Garage troubadour

The collected works of San Francisco's own Ty Segall

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Ty Segall kicks back, enjoys the release of his singles collection.

arts@sfbg.com

MUSIC "I did something really stupid," was pretty much the first thing Ty Segall said to me as we walked to Philz Coffee in the Mission. Originally the plan was to sit at El Metate, but that got nixed as we agreed an afternoon jolt of caffeine was more important.

I asked what he had done that was so stupid, but it wasn't specifically clear which act he was referring to. On the defensive, he went off on a tangent about how he perceives his guitars almost as talismans. "It's like voodoo," he said. That's how he explains his behavior when he gives a guitar away to somebody. Other times he goes with the more cliched rock ritual of destroying one on stage. This also led to his purchase of a 1965 sea-foam green Mustang Fender. The excitement in his voice as he described his new toy was apparent. Music is what makes him tick.

I interviewed him in 2009 when Lemons (Goner Records) came out, but that was forever ago considering his well-documented abundance of releases. Now that Goner is putting out a double LP, Singles 2007-2010 (out this week), it seemed like an appropriate time to catch up and see how constant touring may be taking its toll on the 24-year-old garage rock answer to a troubadour.

We settled at a picnic table at a nearby soccer park where Segall, clad in Ray Bans and a brown cardigan, explained his fatigue from life on the road. He had just wrapped up a slew of local gigs, including a Halloween show where he and his band performed as the Spits. There, they struggled for the spotlight as an unruly woman from the audience — who was allegedly "humping everything" — stole a purse, and had to be bounced. Then it was off to Austin for a couple of dates where he performed alongside Thee Oh Sees, who he considers the best live band San Francisco has to offer, Black Lips and the Damned at the three-day Fun Fun Fun Fest.

"We never really stop touring. I wonder how we're still here," he said in bewilderment of both the physical and mental drain bands endure. "Everybody hits a wall." He was referring to breaking points, but was also responding to my prodding about a previous interview he gave to Spinner.com where he commented on the fragility of one's mind, and how you can "lose it at any moment".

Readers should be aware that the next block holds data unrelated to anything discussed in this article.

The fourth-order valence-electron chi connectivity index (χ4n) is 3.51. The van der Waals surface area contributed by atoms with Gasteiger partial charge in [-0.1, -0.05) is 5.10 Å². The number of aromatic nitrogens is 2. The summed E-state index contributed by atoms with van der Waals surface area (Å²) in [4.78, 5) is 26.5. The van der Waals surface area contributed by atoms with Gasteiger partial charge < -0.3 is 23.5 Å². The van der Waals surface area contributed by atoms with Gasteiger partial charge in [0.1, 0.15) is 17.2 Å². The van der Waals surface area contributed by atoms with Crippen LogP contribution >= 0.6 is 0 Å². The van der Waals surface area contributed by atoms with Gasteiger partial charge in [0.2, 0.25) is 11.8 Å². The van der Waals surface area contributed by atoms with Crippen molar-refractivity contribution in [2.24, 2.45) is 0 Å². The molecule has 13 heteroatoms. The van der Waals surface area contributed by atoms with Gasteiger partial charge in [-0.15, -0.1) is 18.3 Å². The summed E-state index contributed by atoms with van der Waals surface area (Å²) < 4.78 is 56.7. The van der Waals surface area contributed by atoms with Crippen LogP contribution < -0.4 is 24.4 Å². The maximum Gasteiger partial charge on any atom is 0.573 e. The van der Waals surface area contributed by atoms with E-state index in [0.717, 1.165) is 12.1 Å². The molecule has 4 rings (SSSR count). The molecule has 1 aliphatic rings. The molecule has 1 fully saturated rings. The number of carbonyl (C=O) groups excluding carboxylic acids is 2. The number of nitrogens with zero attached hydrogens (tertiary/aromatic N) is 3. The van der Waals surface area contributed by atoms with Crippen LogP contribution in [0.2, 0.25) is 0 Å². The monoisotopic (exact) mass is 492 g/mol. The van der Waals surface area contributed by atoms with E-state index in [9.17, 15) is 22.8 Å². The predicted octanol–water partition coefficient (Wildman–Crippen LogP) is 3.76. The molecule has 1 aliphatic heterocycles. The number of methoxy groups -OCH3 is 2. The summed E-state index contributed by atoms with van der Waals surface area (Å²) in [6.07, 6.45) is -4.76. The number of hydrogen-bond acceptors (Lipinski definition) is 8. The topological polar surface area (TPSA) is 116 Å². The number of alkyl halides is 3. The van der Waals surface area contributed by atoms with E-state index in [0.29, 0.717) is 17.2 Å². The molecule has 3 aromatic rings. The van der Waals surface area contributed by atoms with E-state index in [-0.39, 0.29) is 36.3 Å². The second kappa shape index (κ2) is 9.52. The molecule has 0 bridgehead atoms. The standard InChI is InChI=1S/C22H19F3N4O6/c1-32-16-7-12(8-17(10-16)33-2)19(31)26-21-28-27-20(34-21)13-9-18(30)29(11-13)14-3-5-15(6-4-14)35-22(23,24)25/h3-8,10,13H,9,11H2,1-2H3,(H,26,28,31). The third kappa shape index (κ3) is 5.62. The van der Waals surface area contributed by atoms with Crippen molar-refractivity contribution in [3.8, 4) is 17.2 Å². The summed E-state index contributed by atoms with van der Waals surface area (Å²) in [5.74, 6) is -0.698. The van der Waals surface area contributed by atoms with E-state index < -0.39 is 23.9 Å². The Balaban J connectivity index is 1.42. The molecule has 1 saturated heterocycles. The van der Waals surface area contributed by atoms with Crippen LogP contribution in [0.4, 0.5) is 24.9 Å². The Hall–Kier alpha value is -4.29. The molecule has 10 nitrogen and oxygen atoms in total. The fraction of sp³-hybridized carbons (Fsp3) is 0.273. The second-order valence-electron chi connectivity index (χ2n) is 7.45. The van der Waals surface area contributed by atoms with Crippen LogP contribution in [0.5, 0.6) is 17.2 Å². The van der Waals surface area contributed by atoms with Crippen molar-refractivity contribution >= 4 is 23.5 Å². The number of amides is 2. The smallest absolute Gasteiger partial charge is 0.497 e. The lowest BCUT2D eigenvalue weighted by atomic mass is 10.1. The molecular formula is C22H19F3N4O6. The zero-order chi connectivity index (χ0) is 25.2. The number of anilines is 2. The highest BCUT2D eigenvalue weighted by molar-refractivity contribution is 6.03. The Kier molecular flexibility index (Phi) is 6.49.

Just as he was admitting his own sensitivity, three pugs walked over to him, as if on cue. I watched him pet the triplets in a moment of adorably comforting symbiosis. It appears he's learning his limits, coping with an over-analytical brain and growing a thicker skin.

But that's not to say his creative well is running dry any time soon. While the singles compilation is a retrospective, along with some unreleased material, Segall said he's still "psyched" to record something new. 2012 promises to be fruitful as his booking agent claimed the native So Cal. surfer has three records coming out next year.

While he doesn't see himself as being in a "party band", he's been given the unique opportunity to partake in the second annual Bruise Cruise. It's a three-day cruise to the Bahamas loaded with garage bands, their fans, and 75 percent regular ol' tourists, according to Segall. The concept seems a bit ridiculous in the sense that trash rockers will converge with such decadence. This year he's joining a super group of sorts called the Togas with Shannon Shaw of Shannon and the Clams, Phillip Sambol from Strange Boys, and Lance Willie (drummer from the Reigning Sound).

But for now Segall can hold off and breathe for a second before setting sail. He can enjoy what he considers the vacation of just being home, doing his laundry, and all the other domestic yearnings that come with wanting a house with a yard and a basement.

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